When Shaw Industries opened its Evergreen carpet recycling facility it closed a loop in the life cycle of its products, opened the door to an era of corporate innovation, and deepened the company’s investment in sustainability. Four of Shaw’s manufacturing plants have already achieved zero-waste-to-landfill performance, and the company is about to commission a full-scale gasification facility in Dalton, Ga., that will convert more than 76 million pounds of reclaimed carpet materials a year into steam and electricity for manufacturing there.
But the Evergreen facility in Augusta, Ga., is where Shaw has connected all the dots, taking reclaimed carpet (of any brand) from 50 collection points across the country and reprocessing it into Type 6 nylon for re-introduction into the manufacturing process.
Each collection point tests and sorts carpet by fiber type, then bales and ships the reclaimed materials to Evegreen where 85% is recycled into new carpet in a closed-loop process. The rest is used for energy (14%) or “downcycled” into other products (1%).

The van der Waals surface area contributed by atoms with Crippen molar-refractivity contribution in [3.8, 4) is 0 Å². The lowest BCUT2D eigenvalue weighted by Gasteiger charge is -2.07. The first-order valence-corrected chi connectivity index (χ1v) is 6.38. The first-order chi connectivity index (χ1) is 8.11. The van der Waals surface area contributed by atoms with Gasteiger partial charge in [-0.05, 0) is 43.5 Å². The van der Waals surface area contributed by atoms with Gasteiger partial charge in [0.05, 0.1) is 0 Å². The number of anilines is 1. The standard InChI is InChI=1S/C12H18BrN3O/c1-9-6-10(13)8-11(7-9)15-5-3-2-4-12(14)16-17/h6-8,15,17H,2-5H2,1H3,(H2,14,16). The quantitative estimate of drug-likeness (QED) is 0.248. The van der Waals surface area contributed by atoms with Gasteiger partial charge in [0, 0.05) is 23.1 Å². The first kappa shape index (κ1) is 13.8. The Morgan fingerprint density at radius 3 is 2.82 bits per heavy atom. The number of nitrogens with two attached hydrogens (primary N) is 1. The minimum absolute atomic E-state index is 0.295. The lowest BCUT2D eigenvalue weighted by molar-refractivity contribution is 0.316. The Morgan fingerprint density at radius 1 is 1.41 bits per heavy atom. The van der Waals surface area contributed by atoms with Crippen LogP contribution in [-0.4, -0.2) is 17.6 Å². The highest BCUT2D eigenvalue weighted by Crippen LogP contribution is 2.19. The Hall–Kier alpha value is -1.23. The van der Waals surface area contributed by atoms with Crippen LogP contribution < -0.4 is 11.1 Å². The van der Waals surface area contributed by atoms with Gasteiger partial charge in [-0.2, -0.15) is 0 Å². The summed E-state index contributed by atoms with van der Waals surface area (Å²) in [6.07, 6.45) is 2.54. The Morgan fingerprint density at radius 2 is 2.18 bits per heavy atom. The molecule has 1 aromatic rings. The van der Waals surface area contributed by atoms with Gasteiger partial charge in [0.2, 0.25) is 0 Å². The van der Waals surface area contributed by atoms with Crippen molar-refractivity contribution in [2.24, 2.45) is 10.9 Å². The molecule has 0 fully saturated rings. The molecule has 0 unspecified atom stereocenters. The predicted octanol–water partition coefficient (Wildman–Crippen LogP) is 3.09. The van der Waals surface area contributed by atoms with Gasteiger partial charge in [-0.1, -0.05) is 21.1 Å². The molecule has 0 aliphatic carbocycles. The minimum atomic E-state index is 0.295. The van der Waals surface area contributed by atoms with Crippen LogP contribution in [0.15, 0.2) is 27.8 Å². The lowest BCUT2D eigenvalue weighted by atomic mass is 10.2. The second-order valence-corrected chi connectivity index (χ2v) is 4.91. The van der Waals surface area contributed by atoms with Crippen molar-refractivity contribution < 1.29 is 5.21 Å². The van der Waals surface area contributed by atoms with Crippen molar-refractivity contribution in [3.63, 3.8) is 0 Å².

In the plant, Evergreen’s shredders feed reclaimed materials into an extruder that melts them before sending them on to a series of reactors where they’re vaporized, separating out the reusable nylon from other by-products that are reused for energy or other finished goods. The vapor is distilled and purified to virgin-quality caprolactam, the basis of Type 6 nylon, which is re-introduced into the production of new Anso nylon, Shaw’s Cradle to Cradle Silver–certified fiber at the heart of many of its products.